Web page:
Washington D.C., April 10, 2023 – With the U.S. government and the unanimous decisions of 20 federal appellate judges supporting them, three Colorado communities urged the Supreme Court today to allow their climate lawsuit against Big Oil to proceed in state court.
Boulder County, the City of Boulder, and San Miguel County, which sued oil companies Exxon and Suncor in 2018, were recently assisted by a U.S. government brief that agreed that their cases should continue in Colorado state court. In their own supplemental brief last week, the oil companies charged that the government’s brief – which the Supreme Court specifically requested – should be ignored because it is political, claiming that the government has reversed itself from positions that were more friendly to Big Oil under the Trump administration. A brief filed today by the Colorado communities refutes this attack on the integrity of the government.
“The United States has examined the law and concluded that our position is correct,” said Marco Simons, General Counsel for EarthRights International, which represents the Colorado communities. “The oil companies have lost their argument in every court that has heard it. It would be far more surprising if the U.S. government departed from the unanimous view of six federal appellate courts. This is a legal analysis – and a correct legal analysis – not a political position.”
The Trump administration, which at one point included former Exxon CEO Rex Tillerson in the President’s cabinet, previously took positions that were out of step with the emerging judicial consensus that the cases could proceed in state court. Since then, that consensus has solidified; every court decision in the past three years has agreed that these climate cases can be heard in state courts.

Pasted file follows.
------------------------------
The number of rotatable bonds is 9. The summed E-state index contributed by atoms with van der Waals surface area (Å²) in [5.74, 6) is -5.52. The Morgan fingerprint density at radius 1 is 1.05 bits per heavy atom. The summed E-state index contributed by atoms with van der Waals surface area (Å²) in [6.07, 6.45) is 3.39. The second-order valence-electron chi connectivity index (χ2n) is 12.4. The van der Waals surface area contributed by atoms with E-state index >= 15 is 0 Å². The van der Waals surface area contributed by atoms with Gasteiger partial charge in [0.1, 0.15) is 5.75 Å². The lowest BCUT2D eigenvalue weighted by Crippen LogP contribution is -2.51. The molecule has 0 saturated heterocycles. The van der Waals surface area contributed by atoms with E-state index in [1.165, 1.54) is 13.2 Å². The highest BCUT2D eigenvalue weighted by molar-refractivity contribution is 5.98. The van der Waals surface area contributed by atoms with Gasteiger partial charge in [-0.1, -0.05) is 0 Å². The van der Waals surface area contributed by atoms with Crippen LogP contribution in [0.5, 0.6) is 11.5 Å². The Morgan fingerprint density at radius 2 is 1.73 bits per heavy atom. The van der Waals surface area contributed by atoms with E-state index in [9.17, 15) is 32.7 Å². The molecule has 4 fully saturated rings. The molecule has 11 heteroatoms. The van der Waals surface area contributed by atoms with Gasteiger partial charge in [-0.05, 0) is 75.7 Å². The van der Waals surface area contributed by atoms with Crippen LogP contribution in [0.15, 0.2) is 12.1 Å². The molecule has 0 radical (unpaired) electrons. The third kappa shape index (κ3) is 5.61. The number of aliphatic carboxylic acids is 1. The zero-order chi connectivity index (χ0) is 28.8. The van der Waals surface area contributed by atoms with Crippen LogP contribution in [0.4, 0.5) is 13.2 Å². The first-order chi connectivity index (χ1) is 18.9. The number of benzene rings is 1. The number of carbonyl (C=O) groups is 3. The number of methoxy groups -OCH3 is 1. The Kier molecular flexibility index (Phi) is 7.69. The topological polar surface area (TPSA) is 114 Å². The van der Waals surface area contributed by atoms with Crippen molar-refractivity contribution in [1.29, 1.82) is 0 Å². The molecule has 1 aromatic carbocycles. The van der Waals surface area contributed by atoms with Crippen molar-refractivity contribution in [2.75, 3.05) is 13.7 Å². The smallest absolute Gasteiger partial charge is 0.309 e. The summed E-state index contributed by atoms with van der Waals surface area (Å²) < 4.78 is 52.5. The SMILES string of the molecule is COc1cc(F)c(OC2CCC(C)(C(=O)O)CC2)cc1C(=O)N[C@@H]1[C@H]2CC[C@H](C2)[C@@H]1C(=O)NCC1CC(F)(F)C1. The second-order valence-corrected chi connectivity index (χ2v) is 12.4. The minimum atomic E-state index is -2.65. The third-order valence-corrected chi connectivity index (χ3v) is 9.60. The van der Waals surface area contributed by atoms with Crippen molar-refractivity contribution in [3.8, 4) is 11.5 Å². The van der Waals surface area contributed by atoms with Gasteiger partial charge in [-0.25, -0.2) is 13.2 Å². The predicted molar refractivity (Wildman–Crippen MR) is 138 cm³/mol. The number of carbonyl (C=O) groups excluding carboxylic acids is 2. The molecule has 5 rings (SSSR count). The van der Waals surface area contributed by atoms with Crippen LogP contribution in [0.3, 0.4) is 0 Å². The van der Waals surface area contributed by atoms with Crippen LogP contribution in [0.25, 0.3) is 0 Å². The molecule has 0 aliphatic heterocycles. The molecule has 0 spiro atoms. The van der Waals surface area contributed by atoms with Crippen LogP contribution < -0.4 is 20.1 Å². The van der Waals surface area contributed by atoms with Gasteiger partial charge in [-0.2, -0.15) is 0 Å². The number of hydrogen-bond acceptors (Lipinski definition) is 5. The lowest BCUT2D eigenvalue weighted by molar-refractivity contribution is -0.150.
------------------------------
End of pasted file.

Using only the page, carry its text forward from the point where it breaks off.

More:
“If politics affected any positions of the U.S. government, it was the prior positions of the famously oil-friendly Trump administration,” said Simons. “But what’s more likely is that the government simply revised its views in light of the wave of appellate decisions on our side.”
The Colorado communities argue that Big Oil, which made billions of dollars selling fossil fuels while concealing and misrepresenting the dangers of the profligate fossil fuel use they promoted, should share some of the responsibility for the costs of climate injuries. The companies’ first response has been to try to force the climate cases into federal court – where, they say, the communities have no remedies. The Tenth Circuit Court of Appeals, like every other federal court, rejected this argument last year, and the oil companies sought review from the Supreme Court.
The Supreme Court could decide the petition within two weeks; if the justices decline review, the communities’ lawsuits will move forward in Colorado state court.
At the Supreme Court, the Colorado communities are now represented by Kevin Russell of Goldstein, Russell & Woofter LLC, which also runs the popular SCOTUSblog website. The Niskanen Center and The Hannon Law Firm, LLC, are also representing the communities.
At the Supreme Court, the case is Suncor Energy (U.S.A.), inc., v. Board of County Commissioners of Boulder County, No. 21-1550.
Learn more about the case.
Read communities’ reactions to the recent U.S. Government brief.
Kate Fried, EarthRights International